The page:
However, the state Health Department is revising the rules for how it evaluates hospital certificate of need applications, which could improve chances for approval.
Shorb said Methodist Le Bonheur is likely to file a certificate of need again this summer or fall, pending a vote on the new regulations by the state agency’s board. He noted that Olive Branch is the fastest-growing city in the fastest-growing county in the state.
New Jobless Claims Drop to 639K
The number of new jobless claims and the total number of people receiving unemployment benefits both dropped more than expected last week, though they remain at elevated levels and are unlikely to fall substantially in the coming months.
Few economists expect a turnaround in the battered labor market anytime soon, with companies laying off thousands of workers weekly.
Still, the tally of initial requests for unemployment benefits fell to 639,000 from the previous week’s figure of 670,000, the U.S. Labor Department reported Thursday. Analysts expected a smaller drop to 650,000.
The 670,000 new job claims total reported a week ago was a new high for the current recession and the most since October 1982, when the economy was emerging from a severe downturn, though the labor force has grown by half since then.
The number of people claiming benefits for more than a week fell slightly to 5.1 million in the latest report from 5.12 million, after rising to record-highs for five straight weeks. Analysts expected 5.15 million continuing claims.
But an additional 1.4 million people were receiving benefits under an extended unemployment compensation program approved by Congress last year. That tally was as of Feb. 14, the latest data available, and brings the total jobless benefit rolls to about 6.5 million.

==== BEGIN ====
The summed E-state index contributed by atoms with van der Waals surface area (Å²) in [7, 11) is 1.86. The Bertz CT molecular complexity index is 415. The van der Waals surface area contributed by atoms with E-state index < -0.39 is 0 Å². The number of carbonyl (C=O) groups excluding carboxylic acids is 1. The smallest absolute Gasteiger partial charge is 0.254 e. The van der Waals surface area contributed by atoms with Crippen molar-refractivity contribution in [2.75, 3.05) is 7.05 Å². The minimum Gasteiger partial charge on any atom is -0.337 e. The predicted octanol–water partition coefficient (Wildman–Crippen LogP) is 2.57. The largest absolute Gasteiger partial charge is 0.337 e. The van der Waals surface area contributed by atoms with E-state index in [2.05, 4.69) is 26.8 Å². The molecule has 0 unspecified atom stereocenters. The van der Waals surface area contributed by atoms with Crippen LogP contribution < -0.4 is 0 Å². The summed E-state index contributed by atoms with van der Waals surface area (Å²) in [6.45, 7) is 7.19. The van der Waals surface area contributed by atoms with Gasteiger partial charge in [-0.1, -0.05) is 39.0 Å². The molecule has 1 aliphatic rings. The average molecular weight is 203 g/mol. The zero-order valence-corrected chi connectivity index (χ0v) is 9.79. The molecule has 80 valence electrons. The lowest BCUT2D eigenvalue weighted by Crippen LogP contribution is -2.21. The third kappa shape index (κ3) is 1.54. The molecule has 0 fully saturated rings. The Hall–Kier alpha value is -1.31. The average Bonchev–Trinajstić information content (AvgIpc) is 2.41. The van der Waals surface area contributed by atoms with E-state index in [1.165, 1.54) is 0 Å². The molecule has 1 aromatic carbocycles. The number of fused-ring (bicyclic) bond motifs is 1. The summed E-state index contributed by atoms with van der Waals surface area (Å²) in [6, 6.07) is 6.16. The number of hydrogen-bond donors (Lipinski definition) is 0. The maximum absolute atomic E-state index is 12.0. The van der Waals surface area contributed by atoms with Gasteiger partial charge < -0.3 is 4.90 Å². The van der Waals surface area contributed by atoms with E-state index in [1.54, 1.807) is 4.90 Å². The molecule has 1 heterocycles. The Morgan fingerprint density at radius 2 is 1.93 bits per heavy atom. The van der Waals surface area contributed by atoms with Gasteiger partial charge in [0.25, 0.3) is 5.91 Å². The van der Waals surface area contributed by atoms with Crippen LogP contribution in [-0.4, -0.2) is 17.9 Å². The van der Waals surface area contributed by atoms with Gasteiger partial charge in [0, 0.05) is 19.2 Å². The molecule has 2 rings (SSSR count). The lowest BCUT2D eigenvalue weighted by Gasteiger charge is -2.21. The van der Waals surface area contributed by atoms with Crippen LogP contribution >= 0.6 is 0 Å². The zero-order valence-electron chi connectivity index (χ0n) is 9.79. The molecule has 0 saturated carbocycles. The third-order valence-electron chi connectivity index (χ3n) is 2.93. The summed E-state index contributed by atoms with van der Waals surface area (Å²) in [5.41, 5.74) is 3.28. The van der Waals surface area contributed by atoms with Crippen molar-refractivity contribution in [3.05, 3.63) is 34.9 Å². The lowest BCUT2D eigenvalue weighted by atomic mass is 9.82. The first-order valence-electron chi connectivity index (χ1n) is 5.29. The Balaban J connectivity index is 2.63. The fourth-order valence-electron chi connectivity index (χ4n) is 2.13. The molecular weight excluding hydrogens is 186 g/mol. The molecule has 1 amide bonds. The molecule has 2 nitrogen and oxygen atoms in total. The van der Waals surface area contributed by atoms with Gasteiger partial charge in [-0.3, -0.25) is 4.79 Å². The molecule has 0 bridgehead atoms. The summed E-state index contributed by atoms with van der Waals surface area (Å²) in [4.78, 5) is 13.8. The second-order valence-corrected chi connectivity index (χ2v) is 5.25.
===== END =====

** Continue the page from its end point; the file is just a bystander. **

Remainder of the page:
That’s up sharply from a year ago, when 2.8 million people were receiving benefits.
The four-week average of new claims, which smooths out fluctuations, increased 2,000 to 641,750, the highest since October 1982.
Four Memphis Firms Win Engineering Awards
Four Memphis-area firms have won category awards in the American Council of Engineering Companies of Tennessee’s 2009 Engineering Excellence competition.
Allen & Hoshall Inc. received the Energy Category Honor Award for the Davy Crockett Park Energy Conservation Project in Lawrenceburg, Tenn. Askew Hargraves Harcourt & Associates Inc. received the Small Projects Category Honor Award for the Highland/Getwell Force Main and Pumping Station. EnSafe Inc. received the Environmental Category Honor Award for the brownfields remediation of the Smarthouse Way Southern Track in North Little Rock, Ark. Parsons Transportation Group received the Structural Systems Honor Award for the U.S. 90 bridge over Biloxi Bay in Biloxi Ocean Springs, Miss.
The Memphis firms EnSafe, Kimley-Horn and Associates Inc., and SSR Ellers also received merit awards in several categories.
The annual Engineering Excellence Awards competition recognizes engineering firms for projects that demonstrate a high degree of achievement, value and ingenuity.
The winners were announced at the annual awards banquet this week in Franklin, Tenn.
US Productivity Falls; Wage Pressures Rise
The deepening recession caused worker productivity to slide by a worse-than-expected amount in the fourth quarter while wage pressures shot up at the fastest clip in two years.
The U.S. Labor Department reported Thursday that productivity, the amount of output per hour of work, fell at an annual rate of 0.4 percent in the October-December period. At the same time, unit labor costs were surging by 5.7 percent.
While the combination of falling productivity and rising wage pressures would normally raise alarm bells about inflation, the threat of any resurgence of price pressures is seen as remote given the severity of the current recession.
The 0.4 percent decline in productivity was far weaker than the 1.5 percent increase that economists had expected. It represented a revision from the government’s initial estimate a month ago that productivity in the fourth quarter was rising at an annual rate of 3.2 percent.
IRS Issues Warning About Stimulus Scam
The Nashville office of the Internal Revenue Service has issued a warning about people receiving e-mails that appear to be from the IRS and promise the recipient a stimulus payment in return for disclosing personal information.
IRS spokesman Dan Boone said the IRS never sends e-mails to people about their taxes. Replying to the e-mails could expose a taxpayer to identify theft, Boone said.